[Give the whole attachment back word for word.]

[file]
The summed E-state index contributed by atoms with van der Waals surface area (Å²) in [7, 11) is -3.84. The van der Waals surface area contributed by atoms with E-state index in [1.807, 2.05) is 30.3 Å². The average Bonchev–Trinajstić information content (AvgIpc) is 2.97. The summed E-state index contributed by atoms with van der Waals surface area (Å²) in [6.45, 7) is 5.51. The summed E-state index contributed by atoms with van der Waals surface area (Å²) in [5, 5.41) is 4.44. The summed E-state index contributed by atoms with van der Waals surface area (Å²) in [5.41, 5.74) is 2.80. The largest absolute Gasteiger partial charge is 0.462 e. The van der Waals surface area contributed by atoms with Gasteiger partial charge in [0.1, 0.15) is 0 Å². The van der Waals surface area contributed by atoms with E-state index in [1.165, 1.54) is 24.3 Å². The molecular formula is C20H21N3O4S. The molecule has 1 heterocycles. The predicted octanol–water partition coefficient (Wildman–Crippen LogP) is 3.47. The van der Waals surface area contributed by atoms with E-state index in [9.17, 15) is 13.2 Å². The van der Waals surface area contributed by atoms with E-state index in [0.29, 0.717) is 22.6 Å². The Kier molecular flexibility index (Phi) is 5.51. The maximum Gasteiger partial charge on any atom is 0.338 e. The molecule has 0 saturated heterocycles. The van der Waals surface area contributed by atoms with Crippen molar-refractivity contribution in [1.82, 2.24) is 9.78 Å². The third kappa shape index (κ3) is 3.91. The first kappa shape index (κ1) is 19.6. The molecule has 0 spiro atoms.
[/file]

The summed E-state index contributed by atoms with van der Waals surface area (Å²) in [7, 11) is -3.84. The van der Waals surface area contributed by atoms with E-state index in [1.807, 2.05) is 30.3 Å². The average Bonchev–Trinajstić information content (AvgIpc) is 2.97. The summed E-state index contributed by atoms with van der Waals surface area (Å²) in [6.45, 7) is 5.51. The summed E-state index contributed by atoms with van der Waals surface area (Å²) in [5, 5.41) is 4.44. The summed E-state index contributed by atoms with van der Waals surface area (Å²) in [5.41, 5.74) is 2.80. The largest absolute Gasteiger partial charge is 0.462 e. The van der Waals surface area contributed by atoms with Gasteiger partial charge in [0.1, 0.15) is 0 Å². The van der Waals surface area contributed by atoms with E-state index in [1.165, 1.54) is 24.3 Å². The molecular formula is C20H21N3O4S. The molecule has 1 heterocycles. The predicted octanol–water partition coefficient (Wildman–Crippen LogP) is 3.47. The van der Waals surface area contributed by atoms with E-state index in [9.17, 15) is 13.2 Å². The van der Waals surface area contributed by atoms with E-state index in [0.29, 0.717) is 22.6 Å². The Kier molecular flexibility index (Phi) is 5.51. The maximum Gasteiger partial charge on any atom is 0.338 e. The molecule has 0 saturated heterocycles. The van der Waals surface area contributed by atoms with Crippen molar-refractivity contribution in [1.82, 2.24) is 9.78 Å². The third kappa shape index (κ3) is 3.91. The first kappa shape index (κ1) is 19.6. The molecule has 0 spiro atoms.